Mapping the Flow of the World’s Plastic Waste

Over 90% of all global trade takes place on our oceans.

Unfortunately, the network of 59,000 vessels powering international commerce runs on sulfur-laden bunker fuel, and resulting emissions are causing problems on dry land.

As today’s infographic by Breakwave Advisors demonstrates, new emissions regulations taking effect in 2020 will have a big impact on the world’s massive fleet of marine shipping vessels.

The Regulatory Impact

The International Maritime Organization (IMO) – the UN agency responsible for ensuring a clean, safe, and efficient global shipping industry – will be implementing new regulations that will have massive impact on maritime shipping.

The regulations, dubbed IMO 2020, will enforce a 0.5% sulfur emissions cap worldwide starting January 1, 2020 ─ a dramatic decrease from the current emissions cap of 3.5%.

Here are a few ways marine fuel will likely be affected by these regulations:

  • High-sulfur fuel oil will drop in price as the demand drops dramatically after January 1, 2020
  • Diesel, a low-sulfur fuel oil, will be in higher demand and should see a price increase
  • Refiners should also expect higher profits as refining runs increase to satisfy the new regulations

The Economic Impact

IMO 2020 will be one of the most dramatic fuel regulation changes ever implemented, with a significant impact on the global economy.

New regulations are certain to influence freight rates ─ the fees charged for delivering cargo from place to place. These rates can fluctuate depending on:

  • Time and distance between ports
  • Weight and density of the cargo
  • Freight classification
  • Mode of transport
  • Tariffs and taxes
  • Fuel costs

Rising fuel costs means rising freight rates, with much of these costs being passed to consumers.

In a full compliance scenario, we estimate the total impact to consumer wallets in 2020 could be around US$240 billion.

─ Goldman Sachs

The Environmental Impact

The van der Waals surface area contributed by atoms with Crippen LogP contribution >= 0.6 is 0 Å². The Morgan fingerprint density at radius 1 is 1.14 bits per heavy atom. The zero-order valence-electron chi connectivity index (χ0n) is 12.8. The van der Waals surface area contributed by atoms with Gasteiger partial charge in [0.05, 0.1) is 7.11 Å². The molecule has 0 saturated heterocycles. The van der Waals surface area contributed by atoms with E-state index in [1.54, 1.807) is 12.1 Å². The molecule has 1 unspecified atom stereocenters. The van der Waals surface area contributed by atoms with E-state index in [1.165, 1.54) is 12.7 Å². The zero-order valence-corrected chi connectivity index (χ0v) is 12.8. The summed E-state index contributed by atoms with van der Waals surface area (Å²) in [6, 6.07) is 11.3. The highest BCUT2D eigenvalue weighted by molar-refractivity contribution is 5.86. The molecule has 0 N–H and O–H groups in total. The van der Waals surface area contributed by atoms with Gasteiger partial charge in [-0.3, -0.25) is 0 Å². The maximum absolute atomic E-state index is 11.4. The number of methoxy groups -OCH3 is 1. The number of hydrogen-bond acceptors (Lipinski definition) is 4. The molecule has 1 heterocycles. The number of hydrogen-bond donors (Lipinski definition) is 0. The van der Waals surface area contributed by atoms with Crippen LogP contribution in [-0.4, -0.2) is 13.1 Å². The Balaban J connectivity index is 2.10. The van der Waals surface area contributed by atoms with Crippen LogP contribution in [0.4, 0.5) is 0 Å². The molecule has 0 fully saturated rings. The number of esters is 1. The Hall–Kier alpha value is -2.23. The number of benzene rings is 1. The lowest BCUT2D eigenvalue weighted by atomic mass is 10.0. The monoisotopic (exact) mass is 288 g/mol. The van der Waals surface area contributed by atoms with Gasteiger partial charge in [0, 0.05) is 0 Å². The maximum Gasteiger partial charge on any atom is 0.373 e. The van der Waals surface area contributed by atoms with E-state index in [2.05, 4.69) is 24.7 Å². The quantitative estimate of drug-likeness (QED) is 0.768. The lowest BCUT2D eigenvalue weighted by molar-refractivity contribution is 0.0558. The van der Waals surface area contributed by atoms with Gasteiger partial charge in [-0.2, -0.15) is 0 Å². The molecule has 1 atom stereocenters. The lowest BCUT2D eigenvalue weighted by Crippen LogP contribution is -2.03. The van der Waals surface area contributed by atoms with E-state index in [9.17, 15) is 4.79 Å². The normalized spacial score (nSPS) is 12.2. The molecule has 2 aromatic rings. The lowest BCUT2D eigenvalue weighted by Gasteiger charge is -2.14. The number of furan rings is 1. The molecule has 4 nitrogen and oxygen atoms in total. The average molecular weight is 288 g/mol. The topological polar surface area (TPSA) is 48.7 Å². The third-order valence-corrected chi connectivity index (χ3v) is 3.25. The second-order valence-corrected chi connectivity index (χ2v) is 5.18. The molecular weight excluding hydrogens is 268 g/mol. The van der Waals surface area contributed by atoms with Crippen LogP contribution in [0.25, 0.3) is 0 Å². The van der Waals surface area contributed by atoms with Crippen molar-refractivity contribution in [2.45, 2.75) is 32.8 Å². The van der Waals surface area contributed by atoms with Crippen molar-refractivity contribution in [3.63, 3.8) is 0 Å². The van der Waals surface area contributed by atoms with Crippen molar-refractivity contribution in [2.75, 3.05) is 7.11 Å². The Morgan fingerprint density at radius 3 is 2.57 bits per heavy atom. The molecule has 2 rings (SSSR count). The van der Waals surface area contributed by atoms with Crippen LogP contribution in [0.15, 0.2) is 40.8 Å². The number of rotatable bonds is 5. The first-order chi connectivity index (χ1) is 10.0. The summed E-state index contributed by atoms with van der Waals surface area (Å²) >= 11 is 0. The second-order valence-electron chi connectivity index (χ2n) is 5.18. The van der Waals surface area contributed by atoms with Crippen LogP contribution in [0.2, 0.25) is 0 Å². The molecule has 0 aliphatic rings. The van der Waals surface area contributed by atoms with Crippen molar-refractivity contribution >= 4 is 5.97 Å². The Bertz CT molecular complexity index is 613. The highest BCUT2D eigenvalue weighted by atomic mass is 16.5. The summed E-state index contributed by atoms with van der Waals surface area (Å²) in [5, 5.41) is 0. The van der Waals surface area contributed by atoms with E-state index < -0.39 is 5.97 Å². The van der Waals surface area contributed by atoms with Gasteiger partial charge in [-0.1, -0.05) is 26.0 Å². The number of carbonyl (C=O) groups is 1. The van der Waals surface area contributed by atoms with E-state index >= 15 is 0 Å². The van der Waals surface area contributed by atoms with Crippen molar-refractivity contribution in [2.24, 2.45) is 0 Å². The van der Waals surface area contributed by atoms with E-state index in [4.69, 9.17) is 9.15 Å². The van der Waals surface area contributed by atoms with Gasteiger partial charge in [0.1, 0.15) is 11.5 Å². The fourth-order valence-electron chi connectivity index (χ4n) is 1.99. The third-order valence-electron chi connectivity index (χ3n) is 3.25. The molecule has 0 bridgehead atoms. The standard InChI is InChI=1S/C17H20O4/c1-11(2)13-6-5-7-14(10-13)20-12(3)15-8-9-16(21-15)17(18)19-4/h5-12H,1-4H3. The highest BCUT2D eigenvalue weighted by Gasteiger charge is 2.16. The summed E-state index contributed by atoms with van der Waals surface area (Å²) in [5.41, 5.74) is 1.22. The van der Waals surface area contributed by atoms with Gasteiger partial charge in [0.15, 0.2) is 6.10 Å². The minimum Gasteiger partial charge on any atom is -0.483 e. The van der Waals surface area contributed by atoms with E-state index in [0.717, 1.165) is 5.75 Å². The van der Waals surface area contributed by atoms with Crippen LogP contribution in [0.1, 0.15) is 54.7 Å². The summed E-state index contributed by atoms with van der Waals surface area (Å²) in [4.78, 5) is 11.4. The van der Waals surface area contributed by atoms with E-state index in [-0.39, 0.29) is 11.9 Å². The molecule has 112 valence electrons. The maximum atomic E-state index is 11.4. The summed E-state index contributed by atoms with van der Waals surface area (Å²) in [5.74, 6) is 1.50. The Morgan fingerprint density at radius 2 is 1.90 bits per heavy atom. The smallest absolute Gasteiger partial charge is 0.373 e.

Not surprisingly, the world’s 59,000 transport ships, oil tankers, and cargo ships have a consequential impact on the environment.

Bunker fuel accounts for 7% of transportation oil consumption (~3.5 million barrels/day). Burning this fuel generates about 90% of all sulfur oxide and dioxide (SOx and SO2) emissions globally. In fact, the world’s 15 largest ships produce more SOx and SO2 emissions than every car combined.

These sulfur emissions can cause several harmful side effects on land ─ acid rain, smog, crop failures, and many respiratory illnesses such as lung cancer and asthma.

Changing Currents in the Shipping Sector

As IMO 2020’s implementation date nears, shippers have a few courses of action to become compliant and manage costs.

1) Switch to low-sulfur fuel

Bunker fuel use in the shipping industry was 3.5 million barrels per day in 2018, representing roughly 5% of global fuel demand.

Annual bunker fuel costs are predicted to rise by US$60 billion in 2020, a nearly 25% increase from 2019. Price increases this significant will directly impact freight rates ─ with no guarantee that fuel will always be available.

2) Slower Travel, Less Capacity

The costs of refining low-sulfur fuel will increase fuel prices. To offset this, shippers often travel at slower speeds.

For example, large ships might burn 280-300 metric tons of high-sulfur fuel oil (HSFO) a day at high speeds, but only 80-90 metric tons a day at slower speeds. Slower travel may cut costs and help reduce emissions, but it also decreases the capacity these vessels can transport due to longer travel times, which shrinks overall profit margins.

3) Refueling Detours

Adequate fuel supply will be a primary concern for shippers once IMO 2020 takes effect. Fuel shortages would cause inefficiencies and increase freight rates even more, as ships would be forced to detour to refuel more often.

4) Installing Scrubbers

A loophole of IMO 2020 is that emissions are regulated, not the actual sulfur content of fuel itself.

Rather than burning more expensive fuel, many shippers may decide to “capture” sulfur before it enters the environment by using scrubbers, devices that transfer sulfur emissions from exhaust to a disposal unit and discharges the emissions.

With IMO 2020 looming, only 1% of the global shipping fleet has been retrofitted with scrubbers. Forecasts for scrubber installations by mid-2020 run close to 5% of the current ships on the water.

There are a few reasons for such low numbers of installations. First, scrubbers are still somewhat unproven in maritime applications, so shippers are taking a “wait and see” approach. As well, even if a ship does qualify for a retrofit, cost savings won’t take effect until several years after installation. On the plus side, ships with scrubbers installed will still be able to use the existing, widely-available supply of bunker fuel.

Moving Forward

No matter which route shippers choose to take, the short-term impact is almost certainly going to mean higher freight rates for the marine shipping industry.